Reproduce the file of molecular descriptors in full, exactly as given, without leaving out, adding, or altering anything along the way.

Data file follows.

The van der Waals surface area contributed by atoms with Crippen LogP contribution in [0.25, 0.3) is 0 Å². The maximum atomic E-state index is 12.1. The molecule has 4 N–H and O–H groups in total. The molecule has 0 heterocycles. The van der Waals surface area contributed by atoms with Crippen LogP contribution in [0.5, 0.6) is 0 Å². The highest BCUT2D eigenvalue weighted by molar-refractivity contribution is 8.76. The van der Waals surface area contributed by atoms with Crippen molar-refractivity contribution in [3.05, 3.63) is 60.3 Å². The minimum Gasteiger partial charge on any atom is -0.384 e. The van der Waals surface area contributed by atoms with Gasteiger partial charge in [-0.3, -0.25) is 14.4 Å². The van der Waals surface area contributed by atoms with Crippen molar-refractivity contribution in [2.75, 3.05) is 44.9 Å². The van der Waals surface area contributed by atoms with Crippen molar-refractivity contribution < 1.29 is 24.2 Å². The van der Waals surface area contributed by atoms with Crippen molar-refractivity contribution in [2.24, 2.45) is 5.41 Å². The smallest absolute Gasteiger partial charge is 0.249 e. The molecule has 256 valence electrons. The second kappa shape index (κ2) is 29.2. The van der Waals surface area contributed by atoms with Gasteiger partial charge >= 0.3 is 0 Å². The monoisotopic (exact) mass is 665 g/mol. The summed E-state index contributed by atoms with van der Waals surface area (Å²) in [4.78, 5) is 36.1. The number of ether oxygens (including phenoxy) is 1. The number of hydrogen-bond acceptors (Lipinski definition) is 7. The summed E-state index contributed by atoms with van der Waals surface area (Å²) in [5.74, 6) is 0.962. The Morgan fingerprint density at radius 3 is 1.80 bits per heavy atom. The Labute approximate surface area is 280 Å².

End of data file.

The van der Waals surface area contributed by atoms with Crippen LogP contribution in [0.25, 0.3) is 0 Å². The maximum atomic E-state index is 12.1. The molecule has 4 N–H and O–H groups in total. The molecule has 0 heterocycles. The van der Waals surface area contributed by atoms with Crippen LogP contribution in [0.5, 0.6) is 0 Å². The highest BCUT2D eigenvalue weighted by molar-refractivity contribution is 8.76. The van der Waals surface area contributed by atoms with Crippen molar-refractivity contribution in [3.05, 3.63) is 60.3 Å². The minimum Gasteiger partial charge on any atom is -0.384 e. The van der Waals surface area contributed by atoms with Gasteiger partial charge in [-0.3, -0.25) is 14.4 Å². The van der Waals surface area contributed by atoms with Crippen molar-refractivity contribution in [2.75, 3.05) is 44.9 Å². The van der Waals surface area contributed by atoms with Crippen molar-refractivity contribution < 1.29 is 24.2 Å². The van der Waals surface area contributed by atoms with Crippen molar-refractivity contribution in [2.24, 2.45) is 5.41 Å². The smallest absolute Gasteiger partial charge is 0.249 e. The molecule has 256 valence electrons. The second kappa shape index (κ2) is 29.2. The van der Waals surface area contributed by atoms with Gasteiger partial charge >= 0.3 is 0 Å². The monoisotopic (exact) mass is 665 g/mol. The summed E-state index contributed by atoms with van der Waals surface area (Å²) in [4.78, 5) is 36.1. The number of ether oxygens (including phenoxy) is 1. The number of hydrogen-bond acceptors (Lipinski definition) is 7. The summed E-state index contributed by atoms with van der Waals surface area (Å²) in [5.74, 6) is 0.962. The Morgan fingerprint density at radius 3 is 1.80 bits per heavy atom. The Labute approximate surface area is 280 Å².